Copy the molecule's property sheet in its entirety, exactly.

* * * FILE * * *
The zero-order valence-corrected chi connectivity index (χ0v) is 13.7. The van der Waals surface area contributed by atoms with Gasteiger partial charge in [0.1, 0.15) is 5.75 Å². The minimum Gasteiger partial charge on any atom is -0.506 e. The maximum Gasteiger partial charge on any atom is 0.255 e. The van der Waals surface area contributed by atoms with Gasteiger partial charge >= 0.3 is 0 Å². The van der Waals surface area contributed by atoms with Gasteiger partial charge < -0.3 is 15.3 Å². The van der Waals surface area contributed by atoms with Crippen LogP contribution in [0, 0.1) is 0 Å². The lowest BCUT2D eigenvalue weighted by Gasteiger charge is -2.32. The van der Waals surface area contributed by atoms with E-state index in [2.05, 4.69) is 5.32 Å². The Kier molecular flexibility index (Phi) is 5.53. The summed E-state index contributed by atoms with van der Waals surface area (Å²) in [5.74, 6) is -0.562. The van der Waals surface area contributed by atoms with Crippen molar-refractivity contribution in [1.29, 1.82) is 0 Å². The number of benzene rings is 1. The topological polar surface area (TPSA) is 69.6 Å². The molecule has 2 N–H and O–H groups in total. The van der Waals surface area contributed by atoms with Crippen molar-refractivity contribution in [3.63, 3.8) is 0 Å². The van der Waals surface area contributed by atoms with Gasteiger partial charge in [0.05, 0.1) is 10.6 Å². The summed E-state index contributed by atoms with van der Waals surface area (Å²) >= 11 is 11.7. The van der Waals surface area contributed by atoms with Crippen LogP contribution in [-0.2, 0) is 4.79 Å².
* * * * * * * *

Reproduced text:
The zero-order valence-corrected chi connectivity index (χ0v) is 13.7. The van der Waals surface area contributed by atoms with Gasteiger partial charge in [0.1, 0.15) is 5.75 Å². The minimum Gasteiger partial charge on any atom is -0.506 e. The maximum Gasteiger partial charge on any atom is 0.255 e. The van der Waals surface area contributed by atoms with Gasteiger partial charge >= 0.3 is 0 Å². The van der Waals surface area contributed by atoms with Gasteiger partial charge < -0.3 is 15.3 Å². The van der Waals surface area contributed by atoms with Crippen LogP contribution in [0, 0.1) is 0 Å². The lowest BCUT2D eigenvalue weighted by Gasteiger charge is -2.32. The van der Waals surface area contributed by atoms with E-state index in [2.05, 4.69) is 5.32 Å². The Kier molecular flexibility index (Phi) is 5.53. The summed E-state index contributed by atoms with van der Waals surface area (Å²) in [5.74, 6) is -0.562. The van der Waals surface area contributed by atoms with Crippen molar-refractivity contribution in [1.29, 1.82) is 0 Å². The number of benzene rings is 1. The topological polar surface area (TPSA) is 69.6 Å². The molecule has 2 N–H and O–H groups in total. The van der Waals surface area contributed by atoms with Crippen molar-refractivity contribution in [3.63, 3.8) is 0 Å². The van der Waals surface area contributed by atoms with Gasteiger partial charge in [0.05, 0.1) is 10.6 Å². The summed E-state index contributed by atoms with van der Waals surface area (Å²) >= 11 is 11.7. The van der Waals surface area contributed by atoms with Crippen LogP contribution in [-0.2, 0) is 4.79 Å².